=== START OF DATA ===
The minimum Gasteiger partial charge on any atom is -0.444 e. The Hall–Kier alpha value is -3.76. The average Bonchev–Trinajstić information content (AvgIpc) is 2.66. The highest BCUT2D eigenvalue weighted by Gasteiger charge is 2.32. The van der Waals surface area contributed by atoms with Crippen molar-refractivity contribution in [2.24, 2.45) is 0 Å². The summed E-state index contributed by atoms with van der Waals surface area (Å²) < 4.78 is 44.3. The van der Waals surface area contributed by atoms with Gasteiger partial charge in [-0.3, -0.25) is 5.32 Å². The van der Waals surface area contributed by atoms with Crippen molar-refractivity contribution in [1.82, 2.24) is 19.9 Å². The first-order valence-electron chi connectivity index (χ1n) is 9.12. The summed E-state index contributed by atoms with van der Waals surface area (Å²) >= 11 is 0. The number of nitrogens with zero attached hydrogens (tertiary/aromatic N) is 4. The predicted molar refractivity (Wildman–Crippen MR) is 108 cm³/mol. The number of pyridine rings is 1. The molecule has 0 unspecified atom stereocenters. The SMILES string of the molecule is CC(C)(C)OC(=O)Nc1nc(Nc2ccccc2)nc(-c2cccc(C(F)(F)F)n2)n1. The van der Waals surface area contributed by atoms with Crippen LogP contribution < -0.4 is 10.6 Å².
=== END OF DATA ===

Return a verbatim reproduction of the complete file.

The minimum Gasteiger partial charge on any atom is -0.444 e. The Hall–Kier alpha value is -3.76. The average Bonchev–Trinajstić information content (AvgIpc) is 2.66. The highest BCUT2D eigenvalue weighted by Gasteiger charge is 2.32. The van der Waals surface area contributed by atoms with Crippen molar-refractivity contribution in [2.24, 2.45) is 0 Å². The summed E-state index contributed by atoms with van der Waals surface area (Å²) < 4.78 is 44.3. The van der Waals surface area contributed by atoms with Gasteiger partial charge in [-0.3, -0.25) is 5.32 Å². The van der Waals surface area contributed by atoms with Crippen molar-refractivity contribution in [1.82, 2.24) is 19.9 Å². The first-order valence-electron chi connectivity index (χ1n) is 9.12. The summed E-state index contributed by atoms with van der Waals surface area (Å²) >= 11 is 0. The number of nitrogens with zero attached hydrogens (tertiary/aromatic N) is 4. The predicted molar refractivity (Wildman–Crippen MR) is 108 cm³/mol. The number of pyridine rings is 1. The molecule has 0 unspecified atom stereocenters. The SMILES string of the molecule is CC(C)(C)OC(=O)Nc1nc(Nc2ccccc2)nc(-c2cccc(C(F)(F)F)n2)n1. The van der Waals surface area contributed by atoms with Crippen LogP contribution < -0.4 is 10.6 Å².